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Welcome once again to our annual "first look" at the broadcast networks' offerings for the 2010-2011 season. Each day we'll walk you through one of the new series set to premiere next season (or one that didn't make the cut) and go over our initial impressions after viewing the pilot. Keep in mind that a lot can change from what's being screened right now - recasting, reshooting, etc. - but we still want to give you a heads up on what you should (and shouldn't) keep on your radar in the coming months. So enough of our rambling, on with the show!
[IMPORTANT NOTE: The following is based on the original sales presentation which was screened to us privately or supplied by a third party NOT an informational, not-for-review screener provided by the network in question.]
THE DEFENDERS (CBS)
(written by Kevin Kennedy & Niels Mueller; directed by Davis Guggenheim; TRT: 43:05)
The network's description: "THE DEFENDERS stars Jim Belushi and Jerry O'Connell in a comedic drama about two colorful Las Vegas defense attorneys who go all-in when it comes to representing their clients. Nick and Pete are the local go-to guys with an eclectic client list who are still looking to hit their own jackpot. Leading the law firm of Morelli & Kaczmarek are Nick Morelli (Belushi), an earnest, hard-charging attorney who represents his clients to the best of his ability, no matter how big or small the case, and his partner, Pete Kaczmarek (O'Connell), whose passion for the law is matched only by his love of fast cars, beautiful women and expensive clothes. Joining them in their growing law practice is new associate Lisa Tyler (Jurnee Smollett), an enthusiastic young attorney looking to put her exotic dancing days behind her; and their young assistant, Sophie (Tanya Fischer), a spunky and sweet ingenue who is eager to please her bosses.
As Lady Luck shines on their legal careers, the partners have their hands full when it comes to their personal lives. While Pete is busy cruising the Vegas Strip for his latest romantic conquest, Nick is focused on repairing his fractured marriage to his estranged wife, Jessica (Gillian Vigman), while remaining present in the life of their young son. No matter the offense, Nick and Pete aim to prove that when the stakes are high they're willing to bet the house on the clients they defend in Sin City. Carol Mendelsohn, Niels Mueller and Kevin Kennedy, Joe and Harry Gantz, and Davis Guggenheim are the executive producers for CBS Television Studios."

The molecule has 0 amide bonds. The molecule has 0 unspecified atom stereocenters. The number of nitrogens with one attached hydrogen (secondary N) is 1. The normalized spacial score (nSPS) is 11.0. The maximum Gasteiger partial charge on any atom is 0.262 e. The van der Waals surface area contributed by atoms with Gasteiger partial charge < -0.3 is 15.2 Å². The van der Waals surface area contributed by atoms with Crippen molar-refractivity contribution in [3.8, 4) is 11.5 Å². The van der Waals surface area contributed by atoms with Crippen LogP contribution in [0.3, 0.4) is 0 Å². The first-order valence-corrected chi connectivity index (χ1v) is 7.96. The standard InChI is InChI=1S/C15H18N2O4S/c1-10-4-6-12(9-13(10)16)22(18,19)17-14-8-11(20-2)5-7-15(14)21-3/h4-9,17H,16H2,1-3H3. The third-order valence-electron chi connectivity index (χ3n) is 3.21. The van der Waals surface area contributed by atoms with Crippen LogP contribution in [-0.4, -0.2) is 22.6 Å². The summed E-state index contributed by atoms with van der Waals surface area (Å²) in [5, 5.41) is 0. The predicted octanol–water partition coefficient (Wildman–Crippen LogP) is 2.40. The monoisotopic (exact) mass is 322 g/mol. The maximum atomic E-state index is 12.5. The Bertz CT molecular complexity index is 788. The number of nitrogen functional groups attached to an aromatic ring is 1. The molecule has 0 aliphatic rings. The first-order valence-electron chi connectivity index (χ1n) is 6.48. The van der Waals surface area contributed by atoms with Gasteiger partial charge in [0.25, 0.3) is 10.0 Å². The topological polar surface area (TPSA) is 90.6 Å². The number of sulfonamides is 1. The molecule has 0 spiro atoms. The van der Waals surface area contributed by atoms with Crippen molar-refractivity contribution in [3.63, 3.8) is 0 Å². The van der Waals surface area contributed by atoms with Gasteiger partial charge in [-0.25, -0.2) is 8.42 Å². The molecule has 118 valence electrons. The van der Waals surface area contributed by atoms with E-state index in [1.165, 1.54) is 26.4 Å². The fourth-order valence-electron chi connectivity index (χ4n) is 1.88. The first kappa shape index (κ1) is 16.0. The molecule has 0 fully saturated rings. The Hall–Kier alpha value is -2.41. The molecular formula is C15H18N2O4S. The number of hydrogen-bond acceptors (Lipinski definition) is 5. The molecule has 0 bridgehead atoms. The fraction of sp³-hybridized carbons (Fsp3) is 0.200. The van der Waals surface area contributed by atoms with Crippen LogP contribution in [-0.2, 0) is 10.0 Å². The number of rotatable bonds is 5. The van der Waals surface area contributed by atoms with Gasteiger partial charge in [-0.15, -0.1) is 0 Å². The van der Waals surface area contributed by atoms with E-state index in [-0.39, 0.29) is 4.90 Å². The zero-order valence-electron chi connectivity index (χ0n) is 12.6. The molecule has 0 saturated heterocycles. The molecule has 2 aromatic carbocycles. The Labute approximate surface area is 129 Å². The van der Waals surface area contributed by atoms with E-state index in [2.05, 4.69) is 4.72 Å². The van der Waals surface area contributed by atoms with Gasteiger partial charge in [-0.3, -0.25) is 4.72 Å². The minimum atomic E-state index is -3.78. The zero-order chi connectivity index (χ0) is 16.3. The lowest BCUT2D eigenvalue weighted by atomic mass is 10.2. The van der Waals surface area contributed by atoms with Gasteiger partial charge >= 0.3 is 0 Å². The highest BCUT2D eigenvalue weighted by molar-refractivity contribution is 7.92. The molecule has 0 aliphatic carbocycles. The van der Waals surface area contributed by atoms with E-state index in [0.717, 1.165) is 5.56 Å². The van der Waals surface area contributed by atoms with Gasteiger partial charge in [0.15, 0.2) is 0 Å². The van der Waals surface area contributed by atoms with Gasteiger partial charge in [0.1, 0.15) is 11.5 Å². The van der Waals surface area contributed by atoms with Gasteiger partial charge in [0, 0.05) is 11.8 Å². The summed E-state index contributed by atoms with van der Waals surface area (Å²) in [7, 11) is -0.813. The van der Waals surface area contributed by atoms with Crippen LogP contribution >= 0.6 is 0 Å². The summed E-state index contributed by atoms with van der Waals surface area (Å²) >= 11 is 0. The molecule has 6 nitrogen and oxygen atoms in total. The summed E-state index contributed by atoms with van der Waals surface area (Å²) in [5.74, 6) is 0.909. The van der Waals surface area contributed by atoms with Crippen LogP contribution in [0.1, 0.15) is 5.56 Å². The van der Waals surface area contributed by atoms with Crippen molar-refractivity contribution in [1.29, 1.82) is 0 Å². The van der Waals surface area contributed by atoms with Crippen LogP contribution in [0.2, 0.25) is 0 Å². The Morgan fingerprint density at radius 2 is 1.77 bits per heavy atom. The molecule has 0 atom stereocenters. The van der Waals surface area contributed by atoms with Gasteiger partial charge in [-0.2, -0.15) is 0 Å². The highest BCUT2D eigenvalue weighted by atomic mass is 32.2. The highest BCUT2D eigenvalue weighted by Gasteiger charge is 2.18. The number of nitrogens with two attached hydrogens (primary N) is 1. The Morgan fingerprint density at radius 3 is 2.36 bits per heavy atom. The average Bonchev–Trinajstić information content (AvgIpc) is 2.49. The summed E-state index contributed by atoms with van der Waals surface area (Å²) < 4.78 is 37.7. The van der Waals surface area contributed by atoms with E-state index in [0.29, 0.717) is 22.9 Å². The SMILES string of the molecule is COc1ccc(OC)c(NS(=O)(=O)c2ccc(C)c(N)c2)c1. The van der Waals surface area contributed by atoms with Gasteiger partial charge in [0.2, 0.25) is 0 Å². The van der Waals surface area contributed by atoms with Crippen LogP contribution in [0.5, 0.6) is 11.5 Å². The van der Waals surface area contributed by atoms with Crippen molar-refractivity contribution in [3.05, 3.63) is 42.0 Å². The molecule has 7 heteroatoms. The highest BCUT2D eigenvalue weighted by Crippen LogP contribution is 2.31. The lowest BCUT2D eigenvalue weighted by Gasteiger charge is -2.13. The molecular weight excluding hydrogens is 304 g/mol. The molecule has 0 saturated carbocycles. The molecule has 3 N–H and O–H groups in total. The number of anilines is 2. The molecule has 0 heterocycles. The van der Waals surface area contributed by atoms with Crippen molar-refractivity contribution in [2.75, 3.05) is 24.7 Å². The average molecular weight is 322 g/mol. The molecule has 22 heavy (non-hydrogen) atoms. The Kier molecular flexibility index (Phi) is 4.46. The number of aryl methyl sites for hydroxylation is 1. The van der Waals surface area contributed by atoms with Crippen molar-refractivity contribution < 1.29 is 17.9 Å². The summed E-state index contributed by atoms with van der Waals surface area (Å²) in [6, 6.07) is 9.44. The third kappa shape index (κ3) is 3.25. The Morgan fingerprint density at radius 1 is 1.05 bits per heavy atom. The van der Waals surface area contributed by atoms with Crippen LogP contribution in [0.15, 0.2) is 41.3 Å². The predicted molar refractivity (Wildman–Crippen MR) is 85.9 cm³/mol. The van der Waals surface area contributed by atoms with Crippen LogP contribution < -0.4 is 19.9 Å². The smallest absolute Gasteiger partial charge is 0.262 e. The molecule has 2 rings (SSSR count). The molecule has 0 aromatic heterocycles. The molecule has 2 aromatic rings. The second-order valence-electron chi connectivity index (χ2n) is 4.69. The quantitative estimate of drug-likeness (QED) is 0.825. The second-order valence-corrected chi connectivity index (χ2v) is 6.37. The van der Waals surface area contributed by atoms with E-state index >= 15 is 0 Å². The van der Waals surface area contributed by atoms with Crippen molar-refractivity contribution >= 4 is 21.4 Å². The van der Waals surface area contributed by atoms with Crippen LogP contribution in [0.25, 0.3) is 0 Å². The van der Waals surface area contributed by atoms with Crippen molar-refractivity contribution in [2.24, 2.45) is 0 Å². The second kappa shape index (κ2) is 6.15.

What did they leave out? Frank Sinatra Jr. makes a cameo.
The plot in a nutshell: Today is supposed to be a big day for Las Vegas defense attorneys Pete Kaczmarek (Jerry O'Connell) and Nick Morelli (Jim Belushi). And while Pete is excited about their new billboard going up on the strip, Nick is crestfallen by the news his estranged wife Jessica (Gillian Vigman) has started seeing someone. He'll need to get his head on straight though as one of their clients, Dan Shepard (Eric Ladin), has decided to reject a plea deal that could see him out in three years. Said decision, the guys remind him, will leave him open to a 40-year sentence if he's found guilty.
Even worse, it turns out the judge (Stephen Root, always great to see) wants to go straight to trial. You see, Pete and Nick then have plenty of reason to be worried: Dan has already confessed to the crime. After four men starting beating up his brother in front of their trailer, Dan decided to go retrieve his gun and shoot at them to make them stop. And while he insists he was just defending his brother, the DA will argue that's manslaughter, plain and simple, as his actions cost one of the men their life.
It's not all doom and gloom though as the guys' newest associate, stripper-turned-lawyer Lisa Tyler (Jurnee Smollett), notices one of the witness's statements refers to another, unidentified person who wasn't mentioned in the police report. And so we begin our ride down the usual legal mechanizations as Pete and Nick attempt to remove the malice suggested by the ADA (Teddy Sears) and put the jury in Dan's shoes. Meanwhile, Pete trades barbs (and then some) with Meredith Cramer (Natalie Zea) from the DAs office and the guys' assistant, Sophie (Tanya Fischer), scrambles to find the most important thing in Vegas: tickets to see Junior.
What works: I, despite still washing my eyes out from "According to Jim," was genuinely surprised how much I liked Belushi in this. His "My Cousin Vinny"-esque style of defense is actually pretty charming as he pokes holes in the leaps and assumptions the prosecution's witnesses make. Sure, stuff like spilling his water on the medical examiner to demonstrate the victim flinching could account for why his bullet wounds came from behind is silly theatrics, but it works nonetheless. O'Connell likewise plays the womanizing risk taker with an enjoyable amount of zeal. Both give a solid heft to the proceedings that makes you care about what happens and that's all you can really ask from these types of shows. It also helps that the trial hinges on the unique quirks of the Nevada court system, something I'm sure will be frequently revisited.
What doesn't: The show does get a little heavy handed with the gambling metaphors at times (Pete: "We play the hand we've been dealt, we've done it before."; Judge: "Trial is an uncertain bet."; Pete: "How you feeling?" Nick: "Like I'm all in on a pair of 10s."; etc.) and the threats to their case often turn out to be paper tigers. Still it's done in such a good-natured way it's hard to take much issue with it, let alone distract you from the show's central drive. All in all, I'm a shocked as anyone to say this but "The Defenders" is...
The bottom line: ...one of the better new dramas this season.